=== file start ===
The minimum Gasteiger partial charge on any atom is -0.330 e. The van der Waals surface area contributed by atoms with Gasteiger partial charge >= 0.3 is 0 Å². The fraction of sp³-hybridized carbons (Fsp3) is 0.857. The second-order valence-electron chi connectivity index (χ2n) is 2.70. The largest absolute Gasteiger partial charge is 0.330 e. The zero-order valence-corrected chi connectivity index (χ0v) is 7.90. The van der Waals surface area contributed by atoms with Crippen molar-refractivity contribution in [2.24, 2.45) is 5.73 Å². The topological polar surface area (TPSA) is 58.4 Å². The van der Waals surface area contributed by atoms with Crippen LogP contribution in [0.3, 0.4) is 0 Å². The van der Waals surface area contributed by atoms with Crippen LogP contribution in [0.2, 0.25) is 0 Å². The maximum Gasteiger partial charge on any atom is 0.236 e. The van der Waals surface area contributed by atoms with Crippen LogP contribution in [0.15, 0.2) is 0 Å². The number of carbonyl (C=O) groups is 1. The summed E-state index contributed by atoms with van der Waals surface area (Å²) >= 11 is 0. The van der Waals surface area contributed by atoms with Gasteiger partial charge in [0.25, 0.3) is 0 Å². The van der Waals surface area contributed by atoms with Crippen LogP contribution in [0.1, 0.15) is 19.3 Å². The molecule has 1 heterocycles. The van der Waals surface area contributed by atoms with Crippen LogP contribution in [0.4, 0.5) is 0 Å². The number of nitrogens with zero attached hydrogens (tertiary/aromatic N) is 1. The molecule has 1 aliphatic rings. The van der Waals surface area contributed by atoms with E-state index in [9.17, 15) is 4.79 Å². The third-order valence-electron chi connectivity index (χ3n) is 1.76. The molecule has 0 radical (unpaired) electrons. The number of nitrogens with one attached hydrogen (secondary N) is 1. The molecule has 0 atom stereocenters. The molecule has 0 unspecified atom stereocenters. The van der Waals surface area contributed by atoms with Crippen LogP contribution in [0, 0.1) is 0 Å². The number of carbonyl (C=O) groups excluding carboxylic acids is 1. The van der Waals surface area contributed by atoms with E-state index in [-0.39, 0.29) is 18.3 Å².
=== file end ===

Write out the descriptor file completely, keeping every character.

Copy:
The minimum Gasteiger partial charge on any atom is -0.330 e. The van der Waals surface area contributed by atoms with Gasteiger partial charge >= 0.3 is 0 Å². The fraction of sp³-hybridized carbons (Fsp3) is 0.857. The second-order valence-electron chi connectivity index (χ2n) is 2.70. The largest absolute Gasteiger partial charge is 0.330 e. The zero-order valence-corrected chi connectivity index (χ0v) is 7.90. The van der Waals surface area contributed by atoms with Crippen molar-refractivity contribution in [2.24, 2.45) is 5.73 Å². The topological polar surface area (TPSA) is 58.4 Å². The van der Waals surface area contributed by atoms with Crippen LogP contribution in [0.3, 0.4) is 0 Å². The van der Waals surface area contributed by atoms with Crippen LogP contribution in [0.2, 0.25) is 0 Å². The maximum Gasteiger partial charge on any atom is 0.236 e. The van der Waals surface area contributed by atoms with Crippen LogP contribution in [0.15, 0.2) is 0 Å². The number of carbonyl (C=O) groups is 1. The summed E-state index contributed by atoms with van der Waals surface area (Å²) >= 11 is 0. The van der Waals surface area contributed by atoms with Gasteiger partial charge in [0.25, 0.3) is 0 Å². The van der Waals surface area contributed by atoms with Crippen LogP contribution in [0.1, 0.15) is 19.3 Å². The molecule has 1 heterocycles. The van der Waals surface area contributed by atoms with Crippen LogP contribution in [0.4, 0.5) is 0 Å². The number of nitrogens with zero attached hydrogens (tertiary/aromatic N) is 1. The molecule has 1 aliphatic rings. The van der Waals surface area contributed by atoms with E-state index in [9.17, 15) is 4.79 Å². The third-order valence-electron chi connectivity index (χ3n) is 1.76. The molecule has 0 radical (unpaired) electrons. The number of nitrogens with one attached hydrogen (secondary N) is 1. The molecule has 0 atom stereocenters. The molecule has 0 unspecified atom stereocenters. The van der Waals surface area contributed by atoms with Crippen LogP contribution in [0, 0.1) is 0 Å². The number of carbonyl (C=O) groups excluding carboxylic acids is 1. The van der Waals surface area contributed by atoms with E-state index in [-0.39, 0.29) is 18.3 Å².